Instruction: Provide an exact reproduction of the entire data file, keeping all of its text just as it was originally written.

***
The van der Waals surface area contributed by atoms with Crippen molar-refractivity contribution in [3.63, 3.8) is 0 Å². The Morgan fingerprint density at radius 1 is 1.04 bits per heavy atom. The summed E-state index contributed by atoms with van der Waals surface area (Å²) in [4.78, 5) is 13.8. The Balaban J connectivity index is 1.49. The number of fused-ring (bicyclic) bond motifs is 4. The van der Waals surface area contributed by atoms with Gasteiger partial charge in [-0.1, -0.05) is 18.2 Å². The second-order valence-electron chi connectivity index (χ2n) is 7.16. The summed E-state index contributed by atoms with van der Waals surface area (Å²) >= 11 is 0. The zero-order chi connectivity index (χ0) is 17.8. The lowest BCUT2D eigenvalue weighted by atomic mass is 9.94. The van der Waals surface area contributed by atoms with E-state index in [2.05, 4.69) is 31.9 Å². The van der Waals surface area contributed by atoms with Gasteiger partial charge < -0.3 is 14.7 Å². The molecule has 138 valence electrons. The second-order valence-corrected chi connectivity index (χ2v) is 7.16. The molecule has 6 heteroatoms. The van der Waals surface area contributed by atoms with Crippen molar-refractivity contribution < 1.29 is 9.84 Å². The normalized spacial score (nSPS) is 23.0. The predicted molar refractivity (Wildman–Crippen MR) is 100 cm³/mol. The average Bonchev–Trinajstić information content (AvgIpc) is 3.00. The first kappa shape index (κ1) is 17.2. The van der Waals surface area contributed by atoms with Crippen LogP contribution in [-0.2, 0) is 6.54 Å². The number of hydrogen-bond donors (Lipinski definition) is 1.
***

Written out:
The van der Waals surface area contributed by atoms with Crippen molar-refractivity contribution in [3.63, 3.8) is 0 Å². The Morgan fingerprint density at radius 1 is 1.04 bits per heavy atom. The summed E-state index contributed by atoms with van der Waals surface area (Å²) in [4.78, 5) is 13.8. The Balaban J connectivity index is 1.49. The number of fused-ring (bicyclic) bond motifs is 4. The van der Waals surface area contributed by atoms with Gasteiger partial charge in [-0.1, -0.05) is 18.2 Å². The second-order valence-electron chi connectivity index (χ2n) is 7.16. The summed E-state index contributed by atoms with van der Waals surface area (Å²) >= 11 is 0. The zero-order chi connectivity index (χ0) is 17.8. The lowest BCUT2D eigenvalue weighted by atomic mass is 9.94. The van der Waals surface area contributed by atoms with E-state index in [2.05, 4.69) is 31.9 Å². The van der Waals surface area contributed by atoms with Gasteiger partial charge < -0.3 is 14.7 Å². The molecule has 138 valence electrons. The second-order valence-corrected chi connectivity index (χ2v) is 7.16. The molecule has 6 heteroatoms. The van der Waals surface area contributed by atoms with Crippen molar-refractivity contribution < 1.29 is 9.84 Å². The normalized spacial score (nSPS) is 23.0. The predicted molar refractivity (Wildman–Crippen MR) is 100 cm³/mol. The average Bonchev–Trinajstić information content (AvgIpc) is 3.00. The first kappa shape index (κ1) is 17.2. The van der Waals surface area contributed by atoms with Crippen LogP contribution in [-0.2, 0) is 6.54 Å². The number of hydrogen-bond donors (Lipinski definition) is 1.